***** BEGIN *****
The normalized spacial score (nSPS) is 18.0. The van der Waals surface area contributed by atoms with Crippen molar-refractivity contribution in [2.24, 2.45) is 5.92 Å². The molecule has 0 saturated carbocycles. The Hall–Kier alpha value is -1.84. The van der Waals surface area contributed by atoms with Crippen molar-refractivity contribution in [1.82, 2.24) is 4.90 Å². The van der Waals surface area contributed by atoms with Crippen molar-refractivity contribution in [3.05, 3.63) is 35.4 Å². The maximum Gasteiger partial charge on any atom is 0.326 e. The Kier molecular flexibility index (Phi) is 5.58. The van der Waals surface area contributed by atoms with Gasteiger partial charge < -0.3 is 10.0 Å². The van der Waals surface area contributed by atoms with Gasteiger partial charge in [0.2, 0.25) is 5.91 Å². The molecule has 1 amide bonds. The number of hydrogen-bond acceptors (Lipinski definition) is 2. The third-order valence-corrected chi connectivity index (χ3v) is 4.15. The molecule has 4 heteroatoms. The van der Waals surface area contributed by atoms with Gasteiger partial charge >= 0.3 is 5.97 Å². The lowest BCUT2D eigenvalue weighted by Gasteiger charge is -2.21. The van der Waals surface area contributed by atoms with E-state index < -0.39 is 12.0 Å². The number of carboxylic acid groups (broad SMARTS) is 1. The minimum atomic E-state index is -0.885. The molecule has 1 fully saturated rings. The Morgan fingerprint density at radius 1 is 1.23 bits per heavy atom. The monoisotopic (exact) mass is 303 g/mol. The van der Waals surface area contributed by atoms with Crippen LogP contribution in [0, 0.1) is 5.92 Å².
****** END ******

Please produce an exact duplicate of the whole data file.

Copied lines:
The normalized spacial score (nSPS) is 18.0. The van der Waals surface area contributed by atoms with Crippen molar-refractivity contribution in [2.24, 2.45) is 5.92 Å². The molecule has 0 saturated carbocycles. The Hall–Kier alpha value is -1.84. The van der Waals surface area contributed by atoms with Crippen molar-refractivity contribution in [1.82, 2.24) is 4.90 Å². The van der Waals surface area contributed by atoms with Crippen molar-refractivity contribution in [3.05, 3.63) is 35.4 Å². The maximum Gasteiger partial charge on any atom is 0.326 e. The Kier molecular flexibility index (Phi) is 5.58. The van der Waals surface area contributed by atoms with Gasteiger partial charge < -0.3 is 10.0 Å². The van der Waals surface area contributed by atoms with Gasteiger partial charge in [0.2, 0.25) is 5.91 Å². The molecule has 1 amide bonds. The number of hydrogen-bond acceptors (Lipinski definition) is 2. The third-order valence-corrected chi connectivity index (χ3v) is 4.15. The molecule has 4 heteroatoms. The van der Waals surface area contributed by atoms with Gasteiger partial charge >= 0.3 is 5.97 Å². The lowest BCUT2D eigenvalue weighted by Gasteiger charge is -2.21. The van der Waals surface area contributed by atoms with E-state index < -0.39 is 12.0 Å². The number of carboxylic acid groups (broad SMARTS) is 1. The minimum atomic E-state index is -0.885. The molecule has 1 fully saturated rings. The Morgan fingerprint density at radius 1 is 1.23 bits per heavy atom. The monoisotopic (exact) mass is 303 g/mol. The van der Waals surface area contributed by atoms with Crippen LogP contribution in [0, 0.1) is 5.92 Å².